5 Tips to Improve Your Waterfall Photos

One of my favorite subjects to photograph are powerful yet serene waterfall scenes.  The payoff of reaching a stunning waterfall after a long hike is always worth it and even more so if you can capture a stunning image from that moment in time.  I'm going to share a few things I always keep in mind while photographing these locations to try and help you get great shots you can be proud of.

  Blackwater Falls, West Virginia

Blackwater Falls, West Virginia

1. Weather/Time of Day - For the most part I usually plan waterfall shoots for cloudy days.  Cloudy days are great for even light and cutting reflections off the water and shiny surfaces.  Also cloudy days help you achieve slower shutter speeds which are useful to show motion in the water.  If it is cloudy you can pretty much shoot waterfalls all day long.  If you are going to be taking photographs of waterfalls on a sunny day I would plan to use the soft early morning light.  Direct sunlight in the middle of the day will cause very harsh reflections and cause lots of your shots to be overexposed and it will make it harder to shoot at the optimal shutter speeds.  (The photo of Blackwater Falls above was shot at 7AM just around sunrise.)

2. Tripod - When shooting waterfalls always use a sturdy tripod.  Camera shake will always ruin even the best of subjects and especially when working with waterfalls.  The slower shutter speeds you will most likely be using are very susceptible to motion blur so always have your camera on a sturdy tripod and use a wireless remote/self timer/cable release and mirror lock up if using a DSLR.

3. Shutter Speed - Typically when shooting waterfalls I like to blur the water to show motion but not too much to lose all the details in the water.  I find a good starting point for a shutter speed is 1/8th of a second for very fast moving water all the way down to 2 seconds for water that is more calm and not moving as fast.  It's important for you to experiment with different speeds to find the look you want for your artistic vision but I find that range from 1/8th to 2 seconds to be excellent for waterfalls.

  Elakala Falls, West Virginia

Elakala Falls, West Virginia

4. Polarizing Filter - One great tool you should always have in your camera bag for shooting waterfalls or landscapes in general is a polarizing filter.  A polarizing filter is helpful with waterfalls to reduce the light getting into your camera to help you achieve the slow shutter speeds I mentioned above.  Also the filter will help cut reflections of vegetation, rocks and water.  If you have ever seen those photos where you can see right through the water to the rocks below it's because they used a polarizing filter.  I never shoot waterfalls without one as I find it to be essential in creating the look I want.  Also, spend some money to get a decent filter, you don't want to put a cheap filter in front of an expensive lens.  It will degrade the image quality.  I would recommend polarizing filters made by Hoya or B+W which are affordable brands but still provide great results.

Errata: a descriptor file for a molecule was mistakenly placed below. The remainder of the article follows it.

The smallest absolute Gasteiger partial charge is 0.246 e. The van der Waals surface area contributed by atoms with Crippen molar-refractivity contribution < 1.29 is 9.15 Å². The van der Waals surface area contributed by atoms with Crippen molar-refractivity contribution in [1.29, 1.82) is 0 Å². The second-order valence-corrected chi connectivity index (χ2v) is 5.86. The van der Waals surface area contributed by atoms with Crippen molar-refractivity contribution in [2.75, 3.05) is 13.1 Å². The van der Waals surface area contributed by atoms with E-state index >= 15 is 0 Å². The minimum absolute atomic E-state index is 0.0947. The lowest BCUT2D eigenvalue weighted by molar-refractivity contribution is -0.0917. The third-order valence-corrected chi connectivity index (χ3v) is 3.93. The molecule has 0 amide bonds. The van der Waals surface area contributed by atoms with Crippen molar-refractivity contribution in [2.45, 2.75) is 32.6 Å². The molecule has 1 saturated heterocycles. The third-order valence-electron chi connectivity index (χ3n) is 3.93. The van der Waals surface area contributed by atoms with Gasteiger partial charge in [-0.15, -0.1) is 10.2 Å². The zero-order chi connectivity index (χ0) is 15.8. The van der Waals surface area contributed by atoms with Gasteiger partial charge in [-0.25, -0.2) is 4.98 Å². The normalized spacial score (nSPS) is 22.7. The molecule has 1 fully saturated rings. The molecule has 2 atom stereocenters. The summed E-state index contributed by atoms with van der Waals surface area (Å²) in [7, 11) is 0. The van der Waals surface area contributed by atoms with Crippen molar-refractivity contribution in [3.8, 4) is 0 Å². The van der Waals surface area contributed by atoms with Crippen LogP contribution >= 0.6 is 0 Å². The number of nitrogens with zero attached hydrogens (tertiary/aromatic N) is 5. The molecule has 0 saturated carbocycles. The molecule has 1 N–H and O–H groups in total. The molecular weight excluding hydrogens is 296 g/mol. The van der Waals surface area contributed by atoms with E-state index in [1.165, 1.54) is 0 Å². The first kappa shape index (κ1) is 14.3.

5.  Angle/Perspective - One of the fun things about photographing waterfalls is being able to immerse yourself into the scene.  Waterfalls are a very popular thing to photograph and that can make it hard to come up with a shot that hasn't been done before.  I recommend trying to get low or close to the water or have an interesting foreground subject like a log or rocks. So get down into the scene and If you have to get in the water to get a perspective that other people haven't captured of the same location.  Be careful though, rocks around streams and rivers are super slippery so use extreme caution and wear shoes and clothes that are suitable for that kind of climbing.  Never put yourself in danger to get a shot, this should be fun after all and not something that puts you in danger or in the hospital.

Hopefully you found this information helpful and you get out there and capture some great waterfall shots.  If you have any questions or comments you can contact me through the 'Meet The Artist" section of my site or leave me a comment below.

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